Phase 5: Online vernissage of each one’s favorite creative work generated in Phase 4 on Zoom (5 minutes per person or group)
Phase 6: Develop a dissemination strategy and put your videos, podcasts, flyers, press releases, social media posts online (with a schedule)
Phase 7: Test-drive these skills in your real lives: pitch your next (fictive or real) research question to each other in pairs! Discuss in the forum (with the help of a tutor) how these exercises benefited your academic and non-academic writing and presentation skills!
Phase 8: Evaluate the course and feedback. [Evaluation via an online questionnaire].
Date Phase May 25 1: Preparatory Phase (online, group) May 28 2: Kick-off Meeting (online video conference, small groups) June 4 3: Popularization exercise (audio/video) 4: Individual online work plus handing in and feedback on it
(Students choose one individual and one group format)
June 8 - June 11 4.1 (individual) Press Release / Social Media June 8 - June 11 4.2 (individual) Creative text June 15 - June 18 4.3 (in small groups) Flyer June 15 - June 18 4.4 (in small groups) Podcast / Interview June 22 5: Online presentation of favorite element From June 25 6: Dissemination: go online June 25 7: Application of new skills Around July 14 8: Evaluation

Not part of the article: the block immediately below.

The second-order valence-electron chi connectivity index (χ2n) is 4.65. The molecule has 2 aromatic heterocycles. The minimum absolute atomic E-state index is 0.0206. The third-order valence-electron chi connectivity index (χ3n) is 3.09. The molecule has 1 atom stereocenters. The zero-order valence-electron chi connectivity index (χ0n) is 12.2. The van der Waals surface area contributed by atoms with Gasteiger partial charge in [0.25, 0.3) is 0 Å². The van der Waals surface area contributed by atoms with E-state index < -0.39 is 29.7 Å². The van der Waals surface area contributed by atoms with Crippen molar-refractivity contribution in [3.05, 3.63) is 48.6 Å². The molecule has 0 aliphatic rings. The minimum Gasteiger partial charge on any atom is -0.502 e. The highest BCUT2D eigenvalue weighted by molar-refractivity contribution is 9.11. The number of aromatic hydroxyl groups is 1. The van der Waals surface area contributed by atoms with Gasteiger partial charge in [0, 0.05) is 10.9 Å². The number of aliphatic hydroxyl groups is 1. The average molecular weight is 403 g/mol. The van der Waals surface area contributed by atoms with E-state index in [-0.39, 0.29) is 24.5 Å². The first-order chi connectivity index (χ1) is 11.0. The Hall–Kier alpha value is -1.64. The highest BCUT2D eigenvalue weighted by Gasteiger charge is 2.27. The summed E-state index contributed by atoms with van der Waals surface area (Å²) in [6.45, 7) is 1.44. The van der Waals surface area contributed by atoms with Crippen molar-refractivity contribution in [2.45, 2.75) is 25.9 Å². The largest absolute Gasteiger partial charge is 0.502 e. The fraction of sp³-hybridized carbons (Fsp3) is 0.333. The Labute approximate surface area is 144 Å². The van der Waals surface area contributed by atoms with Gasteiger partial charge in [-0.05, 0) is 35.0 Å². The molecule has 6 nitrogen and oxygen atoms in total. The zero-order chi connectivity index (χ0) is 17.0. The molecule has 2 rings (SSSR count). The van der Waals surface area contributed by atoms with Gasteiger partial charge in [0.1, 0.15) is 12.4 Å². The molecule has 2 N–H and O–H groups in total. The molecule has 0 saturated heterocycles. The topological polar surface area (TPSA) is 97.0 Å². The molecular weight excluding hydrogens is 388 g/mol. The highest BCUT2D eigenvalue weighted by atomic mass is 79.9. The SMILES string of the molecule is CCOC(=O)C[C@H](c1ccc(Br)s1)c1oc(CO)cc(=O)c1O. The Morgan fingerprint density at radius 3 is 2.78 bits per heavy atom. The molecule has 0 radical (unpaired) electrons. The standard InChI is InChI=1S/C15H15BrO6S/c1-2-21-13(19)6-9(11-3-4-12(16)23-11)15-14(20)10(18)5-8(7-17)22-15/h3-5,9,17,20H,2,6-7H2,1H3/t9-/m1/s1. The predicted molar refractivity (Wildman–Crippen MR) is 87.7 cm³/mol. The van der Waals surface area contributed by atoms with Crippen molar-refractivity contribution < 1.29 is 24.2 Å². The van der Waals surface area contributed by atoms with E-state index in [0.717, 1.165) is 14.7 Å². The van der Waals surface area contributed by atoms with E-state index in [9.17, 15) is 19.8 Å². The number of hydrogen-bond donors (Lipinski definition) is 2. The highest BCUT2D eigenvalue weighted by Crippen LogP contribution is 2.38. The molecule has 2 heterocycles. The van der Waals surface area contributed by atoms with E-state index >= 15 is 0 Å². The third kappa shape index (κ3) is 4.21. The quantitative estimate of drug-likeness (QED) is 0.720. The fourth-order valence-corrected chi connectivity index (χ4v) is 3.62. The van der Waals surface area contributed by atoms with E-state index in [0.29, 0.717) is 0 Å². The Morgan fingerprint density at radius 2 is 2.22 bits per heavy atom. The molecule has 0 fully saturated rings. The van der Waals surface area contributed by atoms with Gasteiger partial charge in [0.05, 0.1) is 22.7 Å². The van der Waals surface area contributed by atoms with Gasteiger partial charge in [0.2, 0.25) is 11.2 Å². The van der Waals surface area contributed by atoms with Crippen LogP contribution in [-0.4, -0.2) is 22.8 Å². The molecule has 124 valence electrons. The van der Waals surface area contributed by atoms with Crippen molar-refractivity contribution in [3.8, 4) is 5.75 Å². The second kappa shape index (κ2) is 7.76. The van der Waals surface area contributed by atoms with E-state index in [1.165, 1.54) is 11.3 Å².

We've planned asynchronous and synchronous elements. The times (CET) and dates of our live meetings are the following:
- May 25: 14-15h
- May 28: 14-18h
- June 4: 14-15h
- June 8: 14-15h
- June 15: 14-15h
- June 22: tbd (individual presentations)
- June 25: 14-16h
Please follow the application procedure given on this website.
10 Participants from each EUGLOH partner university can take part.
The registration deadline is 18 May 2020.
For questions, please reach out to firstname.lastname@example.org.